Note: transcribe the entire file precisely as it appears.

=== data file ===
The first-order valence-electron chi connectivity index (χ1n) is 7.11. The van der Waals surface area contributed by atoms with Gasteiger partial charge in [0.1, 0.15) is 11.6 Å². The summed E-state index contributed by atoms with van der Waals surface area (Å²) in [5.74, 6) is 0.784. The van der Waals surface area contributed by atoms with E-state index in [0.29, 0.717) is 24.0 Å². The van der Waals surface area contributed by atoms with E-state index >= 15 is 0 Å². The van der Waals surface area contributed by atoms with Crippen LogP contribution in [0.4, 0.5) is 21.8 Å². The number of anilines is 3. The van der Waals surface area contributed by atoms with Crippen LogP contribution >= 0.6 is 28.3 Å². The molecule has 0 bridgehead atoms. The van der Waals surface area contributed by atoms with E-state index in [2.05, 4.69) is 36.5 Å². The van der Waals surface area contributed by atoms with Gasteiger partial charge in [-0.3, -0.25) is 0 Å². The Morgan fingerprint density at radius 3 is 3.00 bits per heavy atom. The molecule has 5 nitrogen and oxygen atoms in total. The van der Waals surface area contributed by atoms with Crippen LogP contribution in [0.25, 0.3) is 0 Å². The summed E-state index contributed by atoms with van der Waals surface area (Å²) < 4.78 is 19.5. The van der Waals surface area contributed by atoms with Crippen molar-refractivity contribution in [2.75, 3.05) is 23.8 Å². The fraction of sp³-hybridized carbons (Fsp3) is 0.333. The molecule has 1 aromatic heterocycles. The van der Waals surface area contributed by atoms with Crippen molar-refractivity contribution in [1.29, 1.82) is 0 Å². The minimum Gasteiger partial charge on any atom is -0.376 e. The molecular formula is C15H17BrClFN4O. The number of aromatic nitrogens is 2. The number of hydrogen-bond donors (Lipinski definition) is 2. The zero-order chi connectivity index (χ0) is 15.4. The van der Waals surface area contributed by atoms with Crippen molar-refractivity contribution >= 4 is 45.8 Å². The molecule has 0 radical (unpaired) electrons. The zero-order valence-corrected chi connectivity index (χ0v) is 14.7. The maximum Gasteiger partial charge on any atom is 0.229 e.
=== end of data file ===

The first-order valence-electron chi connectivity index (χ1n) is 7.11. The van der Waals surface area contributed by atoms with Gasteiger partial charge in [0.1, 0.15) is 11.6 Å². The summed E-state index contributed by atoms with van der Waals surface area (Å²) in [5.74, 6) is 0.784. The van der Waals surface area contributed by atoms with E-state index in [0.29, 0.717) is 24.0 Å². The van der Waals surface area contributed by atoms with E-state index >= 15 is 0 Å². The van der Waals surface area contributed by atoms with Crippen LogP contribution in [0.4, 0.5) is 21.8 Å². The number of anilines is 3. The van der Waals surface area contributed by atoms with Crippen LogP contribution >= 0.6 is 28.3 Å². The molecule has 0 bridgehead atoms. The van der Waals surface area contributed by atoms with E-state index in [2.05, 4.69) is 36.5 Å². The van der Waals surface area contributed by atoms with Gasteiger partial charge in [-0.3, -0.25) is 0 Å². The Morgan fingerprint density at radius 3 is 3.00 bits per heavy atom. The molecule has 5 nitrogen and oxygen atoms in total. The van der Waals surface area contributed by atoms with Crippen LogP contribution in [0.25, 0.3) is 0 Å². The summed E-state index contributed by atoms with van der Waals surface area (Å²) < 4.78 is 19.5. The van der Waals surface area contributed by atoms with Crippen molar-refractivity contribution in [2.75, 3.05) is 23.8 Å². The fraction of sp³-hybridized carbons (Fsp3) is 0.333. The molecule has 1 aromatic heterocycles. The van der Waals surface area contributed by atoms with Crippen molar-refractivity contribution in [1.29, 1.82) is 0 Å². The minimum Gasteiger partial charge on any atom is -0.376 e. The molecular formula is C15H17BrClFN4O. The number of aromatic nitrogens is 2. The number of hydrogen-bond donors (Lipinski definition) is 2. The zero-order chi connectivity index (χ0) is 15.4. The van der Waals surface area contributed by atoms with Crippen molar-refractivity contribution >= 4 is 45.8 Å². The molecule has 0 radical (unpaired) electrons. The zero-order valence-corrected chi connectivity index (χ0v) is 14.7. The maximum Gasteiger partial charge on any atom is 0.229 e.